If you want to get a sense of what’s happening on the ground the world over, visit Global Voices online. It’s a metablog based at the Berkman Center for Internet & Society at the Harvard Law School. The content comes in from volunteer editors, themselves bloggers, from all over the world. Each editor “listens in” on the blogosphere in his or her part of the world and then sends in regular roundups of what bloggers are saying. Check out the regional roundups or just click on a country. This is a great way to hear how people are making sense of events the world over.
For example, read about how dismal the situation still is for women in Afghanistan or how the right to own property is doing better than the right to vote in China or the situation of street children in South Asia. The roundups also provide links directly to the blogs.
By Noelle McAfee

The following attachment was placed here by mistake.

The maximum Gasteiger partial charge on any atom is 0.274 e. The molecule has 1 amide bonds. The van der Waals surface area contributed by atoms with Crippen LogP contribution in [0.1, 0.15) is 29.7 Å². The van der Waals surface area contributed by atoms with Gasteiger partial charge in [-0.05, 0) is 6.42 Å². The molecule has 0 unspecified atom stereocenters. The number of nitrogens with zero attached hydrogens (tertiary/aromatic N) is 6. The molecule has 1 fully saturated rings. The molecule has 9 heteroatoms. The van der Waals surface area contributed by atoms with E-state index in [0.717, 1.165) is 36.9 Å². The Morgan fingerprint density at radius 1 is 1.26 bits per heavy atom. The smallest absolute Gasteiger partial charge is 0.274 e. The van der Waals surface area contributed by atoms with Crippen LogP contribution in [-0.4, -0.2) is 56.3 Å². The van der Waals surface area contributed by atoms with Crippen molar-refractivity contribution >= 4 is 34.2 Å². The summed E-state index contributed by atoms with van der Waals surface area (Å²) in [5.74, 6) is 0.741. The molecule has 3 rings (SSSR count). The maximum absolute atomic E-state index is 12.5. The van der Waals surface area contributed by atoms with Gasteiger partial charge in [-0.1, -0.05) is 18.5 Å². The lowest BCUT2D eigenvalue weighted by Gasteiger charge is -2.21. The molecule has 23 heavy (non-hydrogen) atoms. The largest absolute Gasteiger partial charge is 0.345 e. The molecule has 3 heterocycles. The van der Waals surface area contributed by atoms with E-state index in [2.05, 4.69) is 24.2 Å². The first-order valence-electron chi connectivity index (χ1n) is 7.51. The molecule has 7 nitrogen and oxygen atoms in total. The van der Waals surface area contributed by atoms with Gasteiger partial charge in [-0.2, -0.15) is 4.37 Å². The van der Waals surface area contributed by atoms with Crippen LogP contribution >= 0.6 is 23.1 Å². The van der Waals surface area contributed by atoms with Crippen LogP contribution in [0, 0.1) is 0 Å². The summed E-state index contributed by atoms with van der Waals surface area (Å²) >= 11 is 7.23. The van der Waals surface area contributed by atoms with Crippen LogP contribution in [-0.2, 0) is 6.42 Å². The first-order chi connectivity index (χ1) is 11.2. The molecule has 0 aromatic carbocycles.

I am professor of philosophy at Emory University and editor of the Kettering Review. My latest book, Fear of Breakdown: Politics and Psychoanalysis, explores what is behind the upsurge of virulent nationalism and intransigent politics across the world today. My other writings include Democracy and the Political Unconscious; Habermas, Kristeva, and Citizenship; Julia Kristeva; and numerous articles and book chapters. Edited volumes include Standing with the Public: the Humanities and Democratic Practice and a special issue of the philosophy journal Hypatia on feminist engagements in democratic theory. I am also the author of the entry on feminist political philosophy in the online Stanford Encyclopedia of Philosophy and well into my next book project on democratic public life.
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